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  1. #201
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    There's been talk of automatic driving cars and piloting of ships.

    It's planes (trains and automobiles).


    A Robot Copilot Just Flew—and Landed—a 737 Sim
    Good morning from the cockpit, this is your robot speaking.


    A Robot Copilot Just Flew?and Landed?a 737 Sim

  2. #202
    Sukhumvet
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    I don't believe they need an actual "robot" for that. The aircraft's systems can do that without a metal/plastic humanoid sat in the left seat.

    Was there a dog in the right seat? There is a joke there!

  3. #203
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    Quote Originally Posted by Cold Pizza
    Self-serve kiosks to replace food staff at SUNY Orange
    What a pity no one thought to replace you with a robot ...... oh wait.

  4. #204
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    Quote Originally Posted by TheDukeofNewcastle
    Come back when they can make a robot play rugby league. Can't be that difficult it's Australia's national sport.
    Incorrect. Australian rules football is Australia's national sport and dwarfs Rugby league in attendance. Rugby league is a distant second and is mainly supported in New South Wales and Queensland. The Average AFL crowd is approximately 20,000 more per game each week.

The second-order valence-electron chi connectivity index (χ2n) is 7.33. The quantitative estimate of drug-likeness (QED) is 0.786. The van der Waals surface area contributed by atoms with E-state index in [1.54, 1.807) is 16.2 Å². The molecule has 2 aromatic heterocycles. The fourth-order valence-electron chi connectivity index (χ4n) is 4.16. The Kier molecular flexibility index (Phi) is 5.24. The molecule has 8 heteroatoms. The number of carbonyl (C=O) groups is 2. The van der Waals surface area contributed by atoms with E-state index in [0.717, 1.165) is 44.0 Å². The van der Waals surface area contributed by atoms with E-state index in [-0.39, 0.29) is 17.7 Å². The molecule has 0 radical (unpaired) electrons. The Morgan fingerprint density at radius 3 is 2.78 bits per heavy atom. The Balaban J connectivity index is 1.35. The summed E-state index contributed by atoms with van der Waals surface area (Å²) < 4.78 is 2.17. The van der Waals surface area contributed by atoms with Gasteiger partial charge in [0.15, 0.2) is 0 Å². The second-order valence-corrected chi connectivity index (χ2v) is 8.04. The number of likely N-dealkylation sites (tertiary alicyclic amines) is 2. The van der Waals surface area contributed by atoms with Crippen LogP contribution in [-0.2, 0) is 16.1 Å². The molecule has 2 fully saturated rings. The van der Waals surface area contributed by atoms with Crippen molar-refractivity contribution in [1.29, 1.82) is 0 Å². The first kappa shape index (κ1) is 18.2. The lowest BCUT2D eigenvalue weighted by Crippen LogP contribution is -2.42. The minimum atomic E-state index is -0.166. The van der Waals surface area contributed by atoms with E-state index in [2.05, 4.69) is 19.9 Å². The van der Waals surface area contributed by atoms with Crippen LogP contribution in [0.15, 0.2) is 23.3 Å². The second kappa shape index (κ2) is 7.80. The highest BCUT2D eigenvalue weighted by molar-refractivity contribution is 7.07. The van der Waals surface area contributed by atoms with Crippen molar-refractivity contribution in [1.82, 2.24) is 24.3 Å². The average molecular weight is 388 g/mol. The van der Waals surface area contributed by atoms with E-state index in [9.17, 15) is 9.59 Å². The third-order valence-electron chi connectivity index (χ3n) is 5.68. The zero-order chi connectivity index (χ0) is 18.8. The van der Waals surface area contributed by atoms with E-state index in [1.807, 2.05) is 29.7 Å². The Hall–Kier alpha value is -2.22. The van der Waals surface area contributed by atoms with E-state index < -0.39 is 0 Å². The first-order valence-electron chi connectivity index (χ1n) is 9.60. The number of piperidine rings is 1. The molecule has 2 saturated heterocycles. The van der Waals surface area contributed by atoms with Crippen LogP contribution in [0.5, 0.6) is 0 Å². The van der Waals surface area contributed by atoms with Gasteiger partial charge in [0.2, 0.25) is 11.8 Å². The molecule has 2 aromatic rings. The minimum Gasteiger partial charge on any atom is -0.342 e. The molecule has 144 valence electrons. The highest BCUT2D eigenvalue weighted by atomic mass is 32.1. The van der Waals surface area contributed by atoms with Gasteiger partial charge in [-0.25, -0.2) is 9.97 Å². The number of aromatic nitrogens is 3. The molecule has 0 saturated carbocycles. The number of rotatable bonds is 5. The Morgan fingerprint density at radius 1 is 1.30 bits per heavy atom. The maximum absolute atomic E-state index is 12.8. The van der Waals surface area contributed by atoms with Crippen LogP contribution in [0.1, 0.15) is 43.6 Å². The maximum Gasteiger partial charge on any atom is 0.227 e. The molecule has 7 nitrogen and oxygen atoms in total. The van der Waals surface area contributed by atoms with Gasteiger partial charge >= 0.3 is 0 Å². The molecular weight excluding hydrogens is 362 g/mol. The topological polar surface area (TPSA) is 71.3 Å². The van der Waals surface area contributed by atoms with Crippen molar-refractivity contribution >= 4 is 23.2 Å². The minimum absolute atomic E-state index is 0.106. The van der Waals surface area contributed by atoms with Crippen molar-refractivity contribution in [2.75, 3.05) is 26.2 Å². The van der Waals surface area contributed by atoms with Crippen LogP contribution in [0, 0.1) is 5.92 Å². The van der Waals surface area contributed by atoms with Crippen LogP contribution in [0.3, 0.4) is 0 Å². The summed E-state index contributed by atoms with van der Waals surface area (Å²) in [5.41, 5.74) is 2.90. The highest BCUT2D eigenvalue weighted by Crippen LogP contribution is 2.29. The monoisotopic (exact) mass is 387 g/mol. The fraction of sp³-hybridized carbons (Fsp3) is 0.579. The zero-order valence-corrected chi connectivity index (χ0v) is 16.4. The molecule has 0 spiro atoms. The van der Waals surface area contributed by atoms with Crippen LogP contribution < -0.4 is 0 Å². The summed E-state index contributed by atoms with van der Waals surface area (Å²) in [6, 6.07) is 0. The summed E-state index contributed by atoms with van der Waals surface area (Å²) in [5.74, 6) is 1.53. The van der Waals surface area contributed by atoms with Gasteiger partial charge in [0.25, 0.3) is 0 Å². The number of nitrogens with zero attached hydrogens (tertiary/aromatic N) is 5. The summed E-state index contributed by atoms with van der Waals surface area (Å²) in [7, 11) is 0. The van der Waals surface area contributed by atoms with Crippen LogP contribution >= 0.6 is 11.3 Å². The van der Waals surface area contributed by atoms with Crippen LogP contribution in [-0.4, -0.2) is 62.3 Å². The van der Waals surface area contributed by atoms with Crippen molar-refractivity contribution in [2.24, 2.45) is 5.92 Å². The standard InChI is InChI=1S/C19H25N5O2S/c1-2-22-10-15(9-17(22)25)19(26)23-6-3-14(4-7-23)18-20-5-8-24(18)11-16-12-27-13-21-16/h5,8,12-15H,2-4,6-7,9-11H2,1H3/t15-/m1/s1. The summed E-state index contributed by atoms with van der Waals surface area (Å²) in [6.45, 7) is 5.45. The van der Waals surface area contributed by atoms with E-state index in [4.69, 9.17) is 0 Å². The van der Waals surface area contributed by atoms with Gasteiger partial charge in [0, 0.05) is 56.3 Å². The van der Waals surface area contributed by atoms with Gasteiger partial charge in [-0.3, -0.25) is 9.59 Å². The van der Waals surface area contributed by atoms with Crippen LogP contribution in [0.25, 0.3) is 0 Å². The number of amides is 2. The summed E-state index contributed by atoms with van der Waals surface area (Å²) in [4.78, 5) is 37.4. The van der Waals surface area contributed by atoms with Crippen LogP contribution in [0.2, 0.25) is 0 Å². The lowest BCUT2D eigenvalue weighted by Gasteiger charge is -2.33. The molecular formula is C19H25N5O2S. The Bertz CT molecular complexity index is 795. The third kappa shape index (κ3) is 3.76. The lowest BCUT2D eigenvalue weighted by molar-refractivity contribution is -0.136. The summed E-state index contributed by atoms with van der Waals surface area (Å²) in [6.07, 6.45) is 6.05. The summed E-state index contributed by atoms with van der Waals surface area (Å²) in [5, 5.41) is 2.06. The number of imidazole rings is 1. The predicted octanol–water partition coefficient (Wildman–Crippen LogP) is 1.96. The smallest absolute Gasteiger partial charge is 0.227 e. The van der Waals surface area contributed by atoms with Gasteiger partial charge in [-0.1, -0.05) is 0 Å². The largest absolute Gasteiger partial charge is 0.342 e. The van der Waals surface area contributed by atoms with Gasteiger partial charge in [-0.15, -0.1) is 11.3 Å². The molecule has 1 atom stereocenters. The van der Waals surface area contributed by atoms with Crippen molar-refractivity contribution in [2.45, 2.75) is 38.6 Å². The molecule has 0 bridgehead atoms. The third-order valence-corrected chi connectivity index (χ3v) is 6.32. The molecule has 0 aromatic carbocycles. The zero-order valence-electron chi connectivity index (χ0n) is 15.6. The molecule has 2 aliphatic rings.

5. #205
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    Quote Originally Posted by Hugh Cow View Post
    Quote Originally Posted by TheDukeofNewcastle
    Come back when they can make a robot play rugby league. Can't be that difficult it's Australia's national sport.
    Incorrect. Australian rules football is Australia's national sport and dwarfs Rugby league in attendance. Rugby league is a distant second and is mainly supported in New South Wales and Queensland. The Average AFL crowd is approximately 20,000 more per game each week.
    I stand corrected, but do not see Aussie rules as an internationally recognized sport. It's just a quirky game that exemplifies the unique character of the country. Like Roos and many other unique species, it's specially formatted to take advantage of Australia's special people.
    Heart of Gold and a Knob of butter.

  6. #206
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    Puty is spot-on here.

    So....who is in the lead? What country?


    Putin: Leader in artificial intelligence will rule world
    ificial intelligence will rule world
    September 1, 2017